I'm trying to implement OpenId login for a web application. Whenever new user who logs in via OpenId I create a new user on the sustem, and among the data I store their openid URL, so that next time they login with that user.

I'm testing this with my Gmail OpenID, and the problem is that everytime I do this, Google sends a different openid URL, that is, https://www.google.com/accounts/o8/id?id=SomethingThatChangesFromTimeToTime

Of course I'm then not able to tell wheter this is or not a new user. I'm a bit puzzled: shouldn't the openid identifier always remain the same?

  • 4
    Try to use more question marks and exclamation marks!?!? – fig Apr 21 '10 at 16:12
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    I usually don't do that, but I was really bewildered at this behaviour. I expected the advantage of OpenId was to have a unique URL to identify yourself, rather than relying on a provider that assigns one for you every time. – Andrea Apr 21 '10 at 17:06
  • even I had same issue, but on digging further I found out that the domain in my case sent for authentication request is same string, still its giving different values in different browsers. I tested it in FF and chrome. not sure what I am missing here. – awake416 Apr 24 '11 at 15:21
  • Has this been fixed by Google yet? This defeats the very purpose of openID. I don't understand the rationale behind this. – Jus12 Sep 5 '13 at 15:01

Google's OpenID identifier is more or less a hashed representation of multiple data including the host the request came from (more exactly the openid.realm parameter sent to the provider). So if your host changes from time to time (like the port and ip address changes), then the ID will change from time to time too. StackOverflow uses a workaround for this issue too. Check these posts:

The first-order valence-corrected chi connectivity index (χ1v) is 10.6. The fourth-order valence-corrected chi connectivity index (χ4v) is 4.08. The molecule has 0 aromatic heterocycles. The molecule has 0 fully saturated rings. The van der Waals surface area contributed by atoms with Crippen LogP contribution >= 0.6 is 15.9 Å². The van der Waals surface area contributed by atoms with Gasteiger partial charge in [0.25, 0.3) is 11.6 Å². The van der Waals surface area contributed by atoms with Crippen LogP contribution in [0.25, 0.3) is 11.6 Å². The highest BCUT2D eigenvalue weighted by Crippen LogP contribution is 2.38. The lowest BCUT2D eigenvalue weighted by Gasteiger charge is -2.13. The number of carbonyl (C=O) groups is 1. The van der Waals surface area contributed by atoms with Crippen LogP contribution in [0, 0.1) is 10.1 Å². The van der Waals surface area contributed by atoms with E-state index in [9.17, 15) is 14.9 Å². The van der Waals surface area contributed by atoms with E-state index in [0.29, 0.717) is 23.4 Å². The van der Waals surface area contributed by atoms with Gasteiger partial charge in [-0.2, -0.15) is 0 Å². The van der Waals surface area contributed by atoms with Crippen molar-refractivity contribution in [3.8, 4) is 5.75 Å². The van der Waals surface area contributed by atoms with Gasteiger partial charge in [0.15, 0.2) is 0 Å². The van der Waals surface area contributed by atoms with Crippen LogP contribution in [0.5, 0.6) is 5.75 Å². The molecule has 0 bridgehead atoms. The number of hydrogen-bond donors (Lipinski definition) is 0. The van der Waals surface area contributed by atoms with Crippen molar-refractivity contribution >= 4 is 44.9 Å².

Here is an FAQ excerpt from google:

Q: The OpenID spec says that the openid.realm is optional, and that if not provided, Google should use the openid.return_to URL instead. Will that work?

A: It will work in the sense that the protocol will complete successfully. But if your return_to URL is something like www.example.com/authenticate?style=openid-federated_login, you are asking us to prompt users to approve and trust a specific address at your site, which is not user-friendly. Also, if you omit the openid.realm parameter, you will never be able to change your return_to URL: It will also implicitly change the realm and the URL identifiers of your Google Account users.

  • I'm just doing two authentications from the same (local) host, a few seconds away one from the other. So I guess nothing is changing; yet I obtain different identities (openid.identity). – Andrea Apr 21 '10 at 17:16
  • log the communication between your app and google. Major oid frameworks support this. Check whether the request is the same for both of your queries or not. – SztupY Apr 21 '10 at 17:36
  • SztupY: "including the host the request came from" is not strictly true. The variable here is the openid.realm parameter, which is not tied to where the request came from but rather where the response will be sent to (which may be a very different thing, but often is the same thing). – Andrew Arnott Apr 22 '10 at 3:21
  • Oh, forgot to change that after I read the FAQ at google – SztupY Apr 22 '10 at 9:42

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